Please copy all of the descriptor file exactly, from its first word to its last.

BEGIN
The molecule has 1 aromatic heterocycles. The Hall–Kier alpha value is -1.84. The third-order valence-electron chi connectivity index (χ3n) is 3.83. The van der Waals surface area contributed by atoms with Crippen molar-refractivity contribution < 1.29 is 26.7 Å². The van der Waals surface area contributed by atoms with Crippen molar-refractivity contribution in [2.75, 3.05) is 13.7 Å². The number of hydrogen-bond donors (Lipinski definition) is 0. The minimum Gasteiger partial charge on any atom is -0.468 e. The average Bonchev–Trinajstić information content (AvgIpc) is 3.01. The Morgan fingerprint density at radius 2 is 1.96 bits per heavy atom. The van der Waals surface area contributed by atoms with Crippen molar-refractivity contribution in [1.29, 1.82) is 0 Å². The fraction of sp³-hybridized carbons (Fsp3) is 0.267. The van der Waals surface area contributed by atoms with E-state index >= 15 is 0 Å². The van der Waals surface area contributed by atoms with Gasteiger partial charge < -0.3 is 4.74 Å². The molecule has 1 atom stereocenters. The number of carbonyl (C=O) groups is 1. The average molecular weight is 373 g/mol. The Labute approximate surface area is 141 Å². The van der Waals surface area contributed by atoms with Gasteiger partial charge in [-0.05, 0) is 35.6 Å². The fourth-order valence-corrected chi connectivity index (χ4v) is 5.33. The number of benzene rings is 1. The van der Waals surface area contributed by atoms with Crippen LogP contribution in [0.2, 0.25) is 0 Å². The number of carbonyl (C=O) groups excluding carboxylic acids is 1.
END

The molecule has 1 aromatic heterocycles. The Hall–Kier alpha value is -1.84. The third-order valence-electron chi connectivity index (χ3n) is 3.83. The van der Waals surface area contributed by atoms with Crippen molar-refractivity contribution < 1.29 is 26.7 Å². The van der Waals surface area contributed by atoms with Crippen molar-refractivity contribution in [2.75, 3.05) is 13.7 Å². The number of hydrogen-bond donors (Lipinski definition) is 0. The minimum Gasteiger partial charge on any atom is -0.468 e. The average Bonchev–Trinajstić information content (AvgIpc) is 3.01. The Morgan fingerprint density at radius 2 is 1.96 bits per heavy atom. The van der Waals surface area contributed by atoms with Crippen molar-refractivity contribution in [1.29, 1.82) is 0 Å². The fraction of sp³-hybridized carbons (Fsp3) is 0.267. The van der Waals surface area contributed by atoms with E-state index >= 15 is 0 Å². The van der Waals surface area contributed by atoms with Gasteiger partial charge < -0.3 is 4.74 Å². The molecule has 1 atom stereocenters. The number of carbonyl (C=O) groups is 1. The average molecular weight is 373 g/mol. The Labute approximate surface area is 141 Å². The van der Waals surface area contributed by atoms with Gasteiger partial charge in [-0.05, 0) is 35.6 Å². The fourth-order valence-corrected chi connectivity index (χ4v) is 5.33. The number of benzene rings is 1. The van der Waals surface area contributed by atoms with Crippen LogP contribution in [0.2, 0.25) is 0 Å². The number of carbonyl (C=O) groups excluding carboxylic acids is 1.